Build Quality & Looks
Their shells are sculpted from raw titanium nuggets on a CNC machine, you have the main shell and a cover that will seal the deal. I imagine it’s a tedious and time-consuming process, especially considering that titanium is a soft metal, but the end result speaks volumes. Simply put, these are some of the nicest-looking IEM bodies I ever played with. They look perfect to me, having a shape that follows the lines of my cheek. Their matte titanium housing makes them less slippery compared to electro-painted or resin bodies, so they will stay put no matter what.
Their shell is slightly bigger than usual due to having 9 drivers per side, but due to smooth lines and lightweight titanium body, these aren’t putting a lot of pressure on the ear cavity and after jogging for an hour or two, I didn’t feel discomfort as I’m usually getting with massive multi-driver IEMs.
The outer nozzle has a diameter of about 6 mm – slightly bigger than the standard 5mm ones, but you can still use your ever-growing ear tip collection. I tried a few SpinFit and memory foam tips and while the fit was tighter, they worked without issues on the ZETA. The nozzle length is similar (6mm), so again, Comply, SpinFit, and many other 3rd party ear tip brands should work nicely with them. The 2-pin connector is slightly buried in the shell and it doesn’t stick out. You need to apply a higher force to attach and detach the cable, which should save the 2-pin connector in the long run. HiBy does have a long history of using 2-pin connectors with their IEMs and while we don’t get the comfort of rotating MMCX connectors, the 2-pin connection is sturdier.
The big surprise was getting to know their heavy-duty detachable cable. Not only it’s a strong one and quite probably the thickest cable I have ever seen bundled with IEMs, but the conductors themselves are of high-purity OCC copper. It’s an 8-core fully balanced litz wire. In layman’s terms, this is the first and the last cable you’ll ever need to use with the ZETA.
ZETA has 9 drivers per earpiece, combining a dynamic driver with 4 balanced armatures and 4 EST electrostatic drivers, working in a tribrid, 5-way configuration, naturally having a 5-way electronic crossover. The bass and especially the sub-bass is rendered by a 10mm ULF dynamic driver custom-designed for long excursion and low distortion, exactly how high-quality subwoofers are being made today. The dynamic driver is made out of dual-layer Kevlar, having an extreme tensile strength that is 6 times higher than steel, completely eliminating breakup points. This driver is surrounded by liquid silicon which decouples the driver from the IEM body, exactly how the woofers of HiFi speakers are being made today.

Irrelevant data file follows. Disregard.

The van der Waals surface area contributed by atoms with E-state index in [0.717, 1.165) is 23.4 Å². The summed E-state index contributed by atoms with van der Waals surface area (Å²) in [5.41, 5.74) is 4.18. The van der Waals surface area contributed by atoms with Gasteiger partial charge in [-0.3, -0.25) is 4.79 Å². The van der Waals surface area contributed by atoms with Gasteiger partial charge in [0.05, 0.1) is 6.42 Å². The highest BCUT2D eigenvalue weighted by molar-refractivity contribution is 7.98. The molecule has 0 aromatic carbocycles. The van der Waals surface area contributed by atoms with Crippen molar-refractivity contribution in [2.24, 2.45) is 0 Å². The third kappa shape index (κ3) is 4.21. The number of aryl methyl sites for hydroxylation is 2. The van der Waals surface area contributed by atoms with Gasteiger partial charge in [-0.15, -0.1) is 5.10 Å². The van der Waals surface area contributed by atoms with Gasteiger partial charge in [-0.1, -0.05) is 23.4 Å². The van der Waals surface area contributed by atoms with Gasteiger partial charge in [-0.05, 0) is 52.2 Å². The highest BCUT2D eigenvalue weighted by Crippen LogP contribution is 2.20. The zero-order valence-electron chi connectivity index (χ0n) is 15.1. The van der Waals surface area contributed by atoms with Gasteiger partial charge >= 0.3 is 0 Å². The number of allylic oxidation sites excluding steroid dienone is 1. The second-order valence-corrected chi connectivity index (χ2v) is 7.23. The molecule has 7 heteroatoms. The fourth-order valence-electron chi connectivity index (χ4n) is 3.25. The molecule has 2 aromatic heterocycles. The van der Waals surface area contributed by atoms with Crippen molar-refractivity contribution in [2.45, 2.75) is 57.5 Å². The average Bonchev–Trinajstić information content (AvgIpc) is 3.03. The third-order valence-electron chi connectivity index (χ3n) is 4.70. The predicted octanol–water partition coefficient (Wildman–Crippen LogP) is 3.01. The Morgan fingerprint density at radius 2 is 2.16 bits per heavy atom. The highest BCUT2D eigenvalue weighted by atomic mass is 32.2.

The midrange is rendered by a massive full-range custom-made balanced armature of Sonion together with dual armatures from Knowles. The whole treble region is rendered by another Knowles balanced armature and by four custom tailored 3rd generation electrostatic drivers of Sonion. There are 5 independent chambers producing sounds and obviously 5 tubes will be transporting the sounds into our ear canals, controlled by a 5-way electronic crossover which completes the whole affair. While I experienced tribrid IEMs multiple times by now, none of them used as many custom parts…which should have a massive impact on the sound performance.
Having a sensitivity of 112dB per a single mW of power, these are easy to drive. Their impedance stays impressively low at just 9 Ohms, which already suggests two things: these can be used as noise sniffers for portable and desktop headphone amplifiers, something which I’m already doing for 2 months straight, and secondly, due to a very low-impedance, they adore a healthy dose of current coming from your source and that’s precisely why HiBy recommends using the Turbo mode and Class-A amplifier operation on their flagship RS8 portable DAP. After trying them out on different amplifiers, these seem easy to drive at first, but they will flourish and prosper when a powerful amplifier feeds them clean power.
This is all you need to know about them, so let’s hit some eardrums and check them out!
I. Preliminary Sound Impressions
Let’s do it differently this time around. I’ll mention what I like about them and then I’ll tone down the excitement and bring up what wasn’t as impressive on them. Before I do that, I need to confess that while I still listen to IEMs from time to time, since I’m writing articles and filming videos (mostly) from home, I’m inclined to use full-sized headphones, since they will be giving more air, a wider soundstage, a holographic and out of head experience, more oomph down low and overall, a more complete sound top to bottom that can compete with a nicely crafted stereo setup. I was a 70% headphone user and a 30% speaker user, but ever since our stereo rig got pimped out with proper acoustic treatment, including a solid wooden rack and end-game electronics, I need to confess that my stereo never sounded better. As a direct result, headphone listening is no longer competing with headbanging in the living room. Considering that IEM listening was a rare occupation of mine, it went almost to extinct levels in the last months. It doesn’t mean that I’m not interested in IEMs or that I don’t find them intriguing, on the contrary! I’m always on the hunt for monster IEMs that could satisfy my crazy dynamic swings appetite.